The Poet and His Muse

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Total Chapters: 21

Recently dumped and still bitter, William “Spike” Pratt is having difficulty finding inspiration for his second book of poetry—despite his rapidly approaching publishing deadline—when fate steps in and Spike is given his very own muse. But what happens when he finds himself falling for her? Can love exist between two people from such different worlds?

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Chapter 1

Loving in truth, and fain in verse my love to show,
That she (dear She) might take some pleasure of my pain:
Pleasure might cause her read, reading might make her know,
Knowledge might pity win, and pity grace obtain;

I sought fit words to paint the blackest face of woe,
Studying inventions fine, her wits to entertain:
Oft turning others’ leaves, to see if thence would flow
Some fresh and fruitful showers upon my sun-burn’d brain.

But words came halting forth, wanting Invention’s stay,
Invention, Nature’s child, fled step-dame Study’s blows,
And others’ feet still seem’d but strangers in my way.

Thus, great with child to speak, and helpless in my throes,
Biting my truant pen, beating myself for spite—
“Fool,” said my Muse to me, “look in thy heart and write.”
—Sir Philip Sidney, Astrophil and Stella

*** *** ***

William Pratt, known to the few people in the world he’d actually call friends as “Spike,” was not having an easy time of it.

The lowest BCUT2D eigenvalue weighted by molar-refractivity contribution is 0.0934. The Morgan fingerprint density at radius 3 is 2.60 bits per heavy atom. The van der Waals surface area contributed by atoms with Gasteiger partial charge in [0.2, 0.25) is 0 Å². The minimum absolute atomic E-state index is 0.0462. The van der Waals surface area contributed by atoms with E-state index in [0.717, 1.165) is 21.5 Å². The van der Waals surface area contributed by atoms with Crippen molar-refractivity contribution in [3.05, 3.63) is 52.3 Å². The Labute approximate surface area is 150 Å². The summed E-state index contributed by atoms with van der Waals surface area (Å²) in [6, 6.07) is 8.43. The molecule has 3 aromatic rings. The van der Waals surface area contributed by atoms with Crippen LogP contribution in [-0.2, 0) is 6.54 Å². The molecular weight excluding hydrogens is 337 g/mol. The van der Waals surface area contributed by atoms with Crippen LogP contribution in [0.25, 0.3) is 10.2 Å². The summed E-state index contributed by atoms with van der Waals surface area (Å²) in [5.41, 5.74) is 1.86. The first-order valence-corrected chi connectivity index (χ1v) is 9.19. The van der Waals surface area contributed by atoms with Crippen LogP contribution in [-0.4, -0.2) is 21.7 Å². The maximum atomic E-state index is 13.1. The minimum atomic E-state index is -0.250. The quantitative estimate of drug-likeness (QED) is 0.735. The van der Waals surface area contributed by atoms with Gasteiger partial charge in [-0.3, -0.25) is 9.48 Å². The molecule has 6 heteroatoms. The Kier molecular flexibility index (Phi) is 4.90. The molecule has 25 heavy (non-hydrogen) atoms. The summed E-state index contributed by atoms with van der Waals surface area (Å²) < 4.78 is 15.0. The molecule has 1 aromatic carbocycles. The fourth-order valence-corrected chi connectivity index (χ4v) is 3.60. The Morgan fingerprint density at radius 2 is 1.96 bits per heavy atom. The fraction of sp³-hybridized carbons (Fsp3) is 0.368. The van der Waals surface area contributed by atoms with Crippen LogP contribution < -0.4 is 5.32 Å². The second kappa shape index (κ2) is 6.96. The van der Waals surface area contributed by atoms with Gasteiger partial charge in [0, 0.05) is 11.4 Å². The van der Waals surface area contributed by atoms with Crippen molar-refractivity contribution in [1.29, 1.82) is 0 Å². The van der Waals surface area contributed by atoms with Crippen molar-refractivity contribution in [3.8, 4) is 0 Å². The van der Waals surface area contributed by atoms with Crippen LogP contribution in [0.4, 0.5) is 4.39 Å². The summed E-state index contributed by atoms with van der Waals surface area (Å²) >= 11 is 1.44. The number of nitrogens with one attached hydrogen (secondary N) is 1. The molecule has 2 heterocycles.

After over a decade with the woman Spike could still only think of as the love of his life, it was over. He’d been blindsided when she’d sat him down one day and told him she’d decided to find her pleasures elsewhere. Just like that, he was alone.

At twenty-six, he’d been at the top of the world. He’d still had Drusilla, and Spike had believed firmly that they would prove high school sweethearts could stay together until they were old and gray. Furthermore, his first book of poetry had been published and met with rave reviews. Sales were better than his publisher had imagined, his charm and good looks serving to get him onto talk shows and find him a wider audience than poets usually enjoyed. It was everything he’d ever dreamed of, and yet he still couldn’t imagine his life getting anything but better.

By twenty-eight, he’d seen the error in that particular way of thinking. Drusilla had kept the nice flat he’d been able to get for the profits from his book, and he’d been forced to move into a crummy little flat he couldn’t stand. He was depressed and alone enough to want to do nothing more than wallow in his new-found misery.

Only, by contract, he had to produce another book of poems. By the end of the month. And there in lay the real kicker. He had thirty days to prove that his overnight success had not been beginner’s luck, and yet, the well of his imagination had run completely dry. The past several months had been nothing but him staring at a blank piece of paper, the pen in his hand as useless as if he’d been trying to write with a butter knife. He’d written not a single word.

How could he? After all, Drusilla had been his muse…

She’d captivated him from the first moment he saw her, calling to him with her siren’s song. She was dark and mysterious, striking a young boy of seventeen as something almost otherworldly. He’d gladly let her reel him in, let her shape and mold him into the man he’d eventually become. He’d felt as if he’d searched his whole life for someone like her—as if he’d lived long enough by that point for his “whole life” to be any real length of time.